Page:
PB: Randy Moss. This is cheating a bit as well because there were multiple reports the Packers would have sent Aaron Rodgers in a package to the Oakland Raiders for Moss, which would have sent the two franchises on monumentally different paths.
But if we just take the Moss part of it for the moment and assume Ted Thompson would give up the requisite draft capital to snag Moss, it would have been Brett Favre throwing to one of the greatest receivers ever in 2007 instead of Tom Brady. We never get the 18-1 FU New England Patriots, and Favre probably has a second Super Bowl ring.
It’s worth wondering if that would have been enough to satisfy Favre to ride off into the sunset on his lawn mower (potentially paid for by public funds). That would hand the keys over to Rodgers much in the way they were, only minus the incredible drama of that 2008 spring and then the years of Favre’s spite tour.
This scenario also theoretically allows early career Rodgers to play with Moss which would also have been an absolute blast.
At the annual league meeting, Matt LaFleur revealed the plan is for Rasul Douglas to stay at corner and Darnell Savage to return to safety. With free agency mostly over and a weak incoming safety class, how can the Packers patch up this obvious weakness?
JBH: With the Packers already working under significant salary-cap restrictions and planning an accelerated reboot with the transition to Jordan Love, half measures at a position like safety don't offer a ton of upside. Instead, the front office should make multiple bets on athletic traits in the draft and see which safeties overperform expectations.
And though the incoming rookie class doesn't have many standout safety prospects, it doesn't lack for athletes at the position. The tandem from Illinois, Sydney Brown and Jartavius "Quan" Martin, check every box for the Packers physically as does California's Daniel Scott. Iowa State's Anthony Johnson Jr. comes close as well. None should require a top-50 pick, and the Packers should have extra draft ammunition from the Rodgers trade.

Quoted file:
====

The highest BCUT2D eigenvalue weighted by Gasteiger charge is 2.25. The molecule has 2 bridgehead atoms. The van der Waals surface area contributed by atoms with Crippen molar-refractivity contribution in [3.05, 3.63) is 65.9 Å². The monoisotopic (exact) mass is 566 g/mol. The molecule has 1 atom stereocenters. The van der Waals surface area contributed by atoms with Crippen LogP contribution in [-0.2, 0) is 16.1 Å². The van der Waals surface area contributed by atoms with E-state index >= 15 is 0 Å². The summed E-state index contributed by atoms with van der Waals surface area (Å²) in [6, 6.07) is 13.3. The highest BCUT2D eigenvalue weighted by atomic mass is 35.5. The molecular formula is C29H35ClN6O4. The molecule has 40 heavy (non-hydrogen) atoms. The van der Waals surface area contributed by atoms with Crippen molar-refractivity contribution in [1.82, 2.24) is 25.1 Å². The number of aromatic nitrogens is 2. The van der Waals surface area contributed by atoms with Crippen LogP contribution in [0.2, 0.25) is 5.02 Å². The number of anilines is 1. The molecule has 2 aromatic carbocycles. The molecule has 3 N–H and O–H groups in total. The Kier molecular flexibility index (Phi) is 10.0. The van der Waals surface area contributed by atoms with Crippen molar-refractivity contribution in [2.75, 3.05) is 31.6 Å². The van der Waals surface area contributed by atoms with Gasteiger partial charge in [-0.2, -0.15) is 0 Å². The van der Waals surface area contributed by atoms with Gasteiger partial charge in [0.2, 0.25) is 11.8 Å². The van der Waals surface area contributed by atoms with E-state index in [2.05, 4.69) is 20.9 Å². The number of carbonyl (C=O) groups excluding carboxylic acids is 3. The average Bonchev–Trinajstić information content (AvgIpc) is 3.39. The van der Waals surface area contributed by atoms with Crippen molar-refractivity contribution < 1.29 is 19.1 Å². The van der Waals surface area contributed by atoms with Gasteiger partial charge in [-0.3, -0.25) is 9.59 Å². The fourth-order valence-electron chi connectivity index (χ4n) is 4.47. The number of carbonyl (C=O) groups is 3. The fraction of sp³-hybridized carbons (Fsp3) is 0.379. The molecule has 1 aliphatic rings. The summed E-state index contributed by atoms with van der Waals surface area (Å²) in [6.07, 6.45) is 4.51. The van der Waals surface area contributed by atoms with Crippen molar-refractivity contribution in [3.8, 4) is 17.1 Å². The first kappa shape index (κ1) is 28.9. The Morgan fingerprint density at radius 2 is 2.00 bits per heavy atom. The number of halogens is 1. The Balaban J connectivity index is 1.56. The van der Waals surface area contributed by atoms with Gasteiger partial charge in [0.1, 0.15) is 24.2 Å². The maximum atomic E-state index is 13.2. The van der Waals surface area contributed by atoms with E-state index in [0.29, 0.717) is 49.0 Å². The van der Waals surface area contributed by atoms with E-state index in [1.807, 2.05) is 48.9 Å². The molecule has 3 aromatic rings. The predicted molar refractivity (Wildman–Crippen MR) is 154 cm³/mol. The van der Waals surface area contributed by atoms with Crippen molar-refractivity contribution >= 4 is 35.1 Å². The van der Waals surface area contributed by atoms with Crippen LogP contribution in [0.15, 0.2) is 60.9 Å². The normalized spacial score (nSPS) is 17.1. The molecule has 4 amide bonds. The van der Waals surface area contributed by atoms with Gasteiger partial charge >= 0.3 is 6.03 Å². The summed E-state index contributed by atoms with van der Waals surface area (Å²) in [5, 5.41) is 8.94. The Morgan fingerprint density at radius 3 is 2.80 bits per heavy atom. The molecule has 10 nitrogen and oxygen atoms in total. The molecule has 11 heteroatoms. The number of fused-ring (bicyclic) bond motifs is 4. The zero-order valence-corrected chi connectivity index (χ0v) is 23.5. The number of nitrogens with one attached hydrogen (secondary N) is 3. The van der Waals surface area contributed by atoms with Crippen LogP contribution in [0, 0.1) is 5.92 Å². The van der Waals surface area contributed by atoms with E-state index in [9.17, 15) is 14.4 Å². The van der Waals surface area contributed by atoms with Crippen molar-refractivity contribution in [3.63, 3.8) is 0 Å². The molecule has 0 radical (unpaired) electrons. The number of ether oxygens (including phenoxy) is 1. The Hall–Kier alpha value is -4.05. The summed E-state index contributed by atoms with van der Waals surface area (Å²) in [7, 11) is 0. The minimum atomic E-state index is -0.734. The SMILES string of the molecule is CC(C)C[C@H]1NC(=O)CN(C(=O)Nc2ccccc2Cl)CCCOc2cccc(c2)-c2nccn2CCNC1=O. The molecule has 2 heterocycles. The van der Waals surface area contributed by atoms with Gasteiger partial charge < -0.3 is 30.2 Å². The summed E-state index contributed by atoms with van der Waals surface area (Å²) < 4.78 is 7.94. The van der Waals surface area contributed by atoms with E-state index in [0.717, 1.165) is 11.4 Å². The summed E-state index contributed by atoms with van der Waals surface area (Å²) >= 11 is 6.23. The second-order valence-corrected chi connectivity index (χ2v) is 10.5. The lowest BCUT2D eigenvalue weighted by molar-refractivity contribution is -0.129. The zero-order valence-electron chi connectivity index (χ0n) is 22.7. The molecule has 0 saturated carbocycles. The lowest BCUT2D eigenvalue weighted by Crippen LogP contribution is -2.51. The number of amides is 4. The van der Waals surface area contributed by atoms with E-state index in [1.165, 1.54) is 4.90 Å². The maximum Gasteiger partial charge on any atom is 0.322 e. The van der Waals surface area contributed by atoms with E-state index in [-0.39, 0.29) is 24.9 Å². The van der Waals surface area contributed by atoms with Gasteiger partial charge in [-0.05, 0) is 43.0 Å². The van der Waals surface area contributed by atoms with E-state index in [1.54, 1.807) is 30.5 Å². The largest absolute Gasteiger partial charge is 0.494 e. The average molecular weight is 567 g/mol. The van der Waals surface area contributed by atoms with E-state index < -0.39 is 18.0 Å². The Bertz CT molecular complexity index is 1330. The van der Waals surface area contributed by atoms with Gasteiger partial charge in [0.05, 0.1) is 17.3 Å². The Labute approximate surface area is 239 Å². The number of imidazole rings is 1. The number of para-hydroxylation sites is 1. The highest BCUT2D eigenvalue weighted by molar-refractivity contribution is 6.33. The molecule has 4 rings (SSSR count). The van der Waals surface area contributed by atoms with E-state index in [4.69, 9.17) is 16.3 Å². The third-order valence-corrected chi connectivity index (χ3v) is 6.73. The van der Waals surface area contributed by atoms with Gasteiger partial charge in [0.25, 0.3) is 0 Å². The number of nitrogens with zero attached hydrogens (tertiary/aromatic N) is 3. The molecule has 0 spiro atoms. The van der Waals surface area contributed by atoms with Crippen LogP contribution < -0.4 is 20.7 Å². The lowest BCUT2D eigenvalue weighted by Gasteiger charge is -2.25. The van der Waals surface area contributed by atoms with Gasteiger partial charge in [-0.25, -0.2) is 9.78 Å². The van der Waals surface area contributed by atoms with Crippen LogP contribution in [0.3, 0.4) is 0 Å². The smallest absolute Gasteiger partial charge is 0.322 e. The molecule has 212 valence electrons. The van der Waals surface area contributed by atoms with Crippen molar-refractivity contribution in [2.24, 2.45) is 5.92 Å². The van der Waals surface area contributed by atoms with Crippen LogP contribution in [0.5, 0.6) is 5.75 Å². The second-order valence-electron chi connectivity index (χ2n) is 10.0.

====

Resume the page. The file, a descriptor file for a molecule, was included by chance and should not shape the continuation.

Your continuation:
Taking multiple swings at a position in a single draft has worked well for Green Bay in the past. That approach yielded Aaron Jones and Jamaal Williams in 2017 and Christian Watson and Romeo Doubs just this past year. Not all the bets have to hit to justify the plan. In 2020, the team took three offensive linemen in the sixth round. Only one of the trio, Jon Runyan Jr, hit, but he has developed into an above-average starter in a short period and could become a long-term fixture at guard.
All of which underscores an important point about the draft. While some personnel departments scout better than others, no team should approach it with extreme confidence. While the 2023 safety class doesn't appear strong, taking a targeted, volume approach could still yield positive results.
PB: Just sign John Johnson III. I don’t understand why he isn’t already on the team. He played for Joe Barry in this defense the Rams were running. He’s the cheap veteran option the team desperately needs with Adrian Amos’ departure burning a hole in their two-deep and their salary cap.
As the question notes, this safety draft class is a mess and while I think the Packers will draft a safety at some point, it’s not enough. I like some of the things Rudy Ford offers with his speed and tackling, but he struggled in coverage enough to get benched last season even after he got the job because Savage got the butt splinter treatment.
The plan could well be, “See what the draft brings and then go the De’Vondre Campbell route, signing someone in June.” Given the safety market and how little these players are making, that’s certainly possible and potentially viable. I just don’t know why the team has ignored this position now for several years when it’s clear they needed depth. Now they need a starting player and still, they show no interest. Explain it to me.